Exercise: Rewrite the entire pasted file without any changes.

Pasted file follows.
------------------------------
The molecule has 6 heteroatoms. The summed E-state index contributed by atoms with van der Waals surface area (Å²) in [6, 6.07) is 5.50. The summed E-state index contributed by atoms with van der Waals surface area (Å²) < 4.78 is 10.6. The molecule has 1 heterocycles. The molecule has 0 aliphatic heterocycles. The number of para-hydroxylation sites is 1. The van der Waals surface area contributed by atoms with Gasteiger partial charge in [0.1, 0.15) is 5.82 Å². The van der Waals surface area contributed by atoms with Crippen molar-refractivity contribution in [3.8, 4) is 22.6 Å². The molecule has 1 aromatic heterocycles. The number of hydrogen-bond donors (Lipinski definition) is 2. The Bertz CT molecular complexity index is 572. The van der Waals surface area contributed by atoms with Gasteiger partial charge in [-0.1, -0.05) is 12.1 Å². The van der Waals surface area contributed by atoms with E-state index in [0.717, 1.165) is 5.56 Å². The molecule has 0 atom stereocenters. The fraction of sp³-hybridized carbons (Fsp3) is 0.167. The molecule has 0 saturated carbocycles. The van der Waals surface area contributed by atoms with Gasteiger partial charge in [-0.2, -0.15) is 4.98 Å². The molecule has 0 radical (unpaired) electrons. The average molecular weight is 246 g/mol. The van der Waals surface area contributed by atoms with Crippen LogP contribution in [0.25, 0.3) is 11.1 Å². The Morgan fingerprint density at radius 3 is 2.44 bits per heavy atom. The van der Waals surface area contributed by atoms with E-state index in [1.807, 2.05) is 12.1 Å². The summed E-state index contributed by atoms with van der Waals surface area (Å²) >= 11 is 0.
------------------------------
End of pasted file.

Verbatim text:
The molecule has 6 heteroatoms. The summed E-state index contributed by atoms with van der Waals surface area (Å²) in [6, 6.07) is 5.50. The summed E-state index contributed by atoms with van der Waals surface area (Å²) < 4.78 is 10.6. The molecule has 1 heterocycles. The molecule has 0 aliphatic heterocycles. The number of para-hydroxylation sites is 1. The van der Waals surface area contributed by atoms with Gasteiger partial charge in [0.1, 0.15) is 5.82 Å². The van der Waals surface area contributed by atoms with Crippen molar-refractivity contribution in [3.8, 4) is 22.6 Å². The molecule has 1 aromatic heterocycles. The number of hydrogen-bond donors (Lipinski definition) is 2. The Bertz CT molecular complexity index is 572. The van der Waals surface area contributed by atoms with Gasteiger partial charge in [-0.1, -0.05) is 12.1 Å². The van der Waals surface area contributed by atoms with E-state index in [0.717, 1.165) is 5.56 Å². The molecule has 0 atom stereocenters. The fraction of sp³-hybridized carbons (Fsp3) is 0.167. The molecule has 0 saturated carbocycles. The van der Waals surface area contributed by atoms with Gasteiger partial charge in [-0.2, -0.15) is 4.98 Å². The molecule has 0 radical (unpaired) electrons. The average molecular weight is 246 g/mol. The van der Waals surface area contributed by atoms with Crippen LogP contribution in [0.25, 0.3) is 11.1 Å². The Morgan fingerprint density at radius 3 is 2.44 bits per heavy atom. The van der Waals surface area contributed by atoms with E-state index in [1.807, 2.05) is 12.1 Å². The summed E-state index contributed by atoms with van der Waals surface area (Å²) >= 11 is 0.